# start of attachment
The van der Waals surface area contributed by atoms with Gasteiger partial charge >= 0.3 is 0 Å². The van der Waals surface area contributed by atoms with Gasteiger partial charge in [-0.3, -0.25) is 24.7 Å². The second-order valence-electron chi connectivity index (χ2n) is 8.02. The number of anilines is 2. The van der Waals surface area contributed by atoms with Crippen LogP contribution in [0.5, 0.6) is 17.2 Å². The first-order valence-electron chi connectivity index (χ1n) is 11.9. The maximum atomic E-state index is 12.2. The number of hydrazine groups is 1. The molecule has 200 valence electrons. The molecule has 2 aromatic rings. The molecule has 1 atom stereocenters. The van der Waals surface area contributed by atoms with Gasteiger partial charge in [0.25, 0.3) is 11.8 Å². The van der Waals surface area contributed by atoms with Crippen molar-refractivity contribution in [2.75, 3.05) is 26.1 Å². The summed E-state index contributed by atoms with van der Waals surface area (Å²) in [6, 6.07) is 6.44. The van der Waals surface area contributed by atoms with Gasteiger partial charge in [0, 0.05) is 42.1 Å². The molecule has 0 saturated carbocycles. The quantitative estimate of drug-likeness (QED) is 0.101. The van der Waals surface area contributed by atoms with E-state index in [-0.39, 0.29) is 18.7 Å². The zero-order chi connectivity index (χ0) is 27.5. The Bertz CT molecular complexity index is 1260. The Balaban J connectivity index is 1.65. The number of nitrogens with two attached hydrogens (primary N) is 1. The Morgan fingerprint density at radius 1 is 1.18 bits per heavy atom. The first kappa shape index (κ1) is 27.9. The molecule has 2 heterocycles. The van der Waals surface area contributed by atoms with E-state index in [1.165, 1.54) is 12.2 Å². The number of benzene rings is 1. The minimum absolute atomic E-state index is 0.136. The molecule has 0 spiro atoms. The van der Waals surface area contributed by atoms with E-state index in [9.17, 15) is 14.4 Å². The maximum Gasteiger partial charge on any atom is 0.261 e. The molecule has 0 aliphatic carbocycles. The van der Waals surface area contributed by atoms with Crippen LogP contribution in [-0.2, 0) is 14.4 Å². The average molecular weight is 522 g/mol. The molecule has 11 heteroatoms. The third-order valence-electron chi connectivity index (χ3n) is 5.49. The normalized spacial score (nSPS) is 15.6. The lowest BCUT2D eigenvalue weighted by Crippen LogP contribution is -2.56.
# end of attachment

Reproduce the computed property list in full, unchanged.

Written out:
The van der Waals surface area contributed by atoms with Gasteiger partial charge >= 0.3 is 0 Å². The van der Waals surface area contributed by atoms with Gasteiger partial charge in [-0.3, -0.25) is 24.7 Å². The second-order valence-electron chi connectivity index (χ2n) is 8.02. The number of anilines is 2. The van der Waals surface area contributed by atoms with Crippen LogP contribution in [0.5, 0.6) is 17.2 Å². The first-order valence-electron chi connectivity index (χ1n) is 11.9. The maximum atomic E-state index is 12.2. The number of hydrazine groups is 1. The molecule has 200 valence electrons. The molecule has 2 aromatic rings. The molecule has 1 atom stereocenters. The van der Waals surface area contributed by atoms with Gasteiger partial charge in [0.25, 0.3) is 11.8 Å². The van der Waals surface area contributed by atoms with Crippen molar-refractivity contribution in [2.75, 3.05) is 26.1 Å². The summed E-state index contributed by atoms with van der Waals surface area (Å²) in [6, 6.07) is 6.44. The van der Waals surface area contributed by atoms with Gasteiger partial charge in [0, 0.05) is 42.1 Å². The molecule has 0 saturated carbocycles. The quantitative estimate of drug-likeness (QED) is 0.101. The van der Waals surface area contributed by atoms with E-state index in [-0.39, 0.29) is 18.7 Å². The zero-order chi connectivity index (χ0) is 27.5. The Bertz CT molecular complexity index is 1260. The Balaban J connectivity index is 1.65. The number of nitrogens with two attached hydrogens (primary N) is 1. The Morgan fingerprint density at radius 1 is 1.18 bits per heavy atom. The first kappa shape index (κ1) is 27.9. The molecule has 2 heterocycles. The van der Waals surface area contributed by atoms with E-state index in [1.165, 1.54) is 12.2 Å². The number of benzene rings is 1. The minimum absolute atomic E-state index is 0.136. The molecule has 0 spiro atoms. The van der Waals surface area contributed by atoms with E-state index in [9.17, 15) is 14.4 Å². The maximum Gasteiger partial charge on any atom is 0.261 e. The molecule has 0 aliphatic carbocycles. The van der Waals surface area contributed by atoms with Crippen LogP contribution in [-0.2, 0) is 14.4 Å². The average molecular weight is 522 g/mol. The molecule has 11 heteroatoms. The third-order valence-electron chi connectivity index (χ3n) is 5.49. The normalized spacial score (nSPS) is 15.6. The lowest BCUT2D eigenvalue weighted by Crippen LogP contribution is -2.56.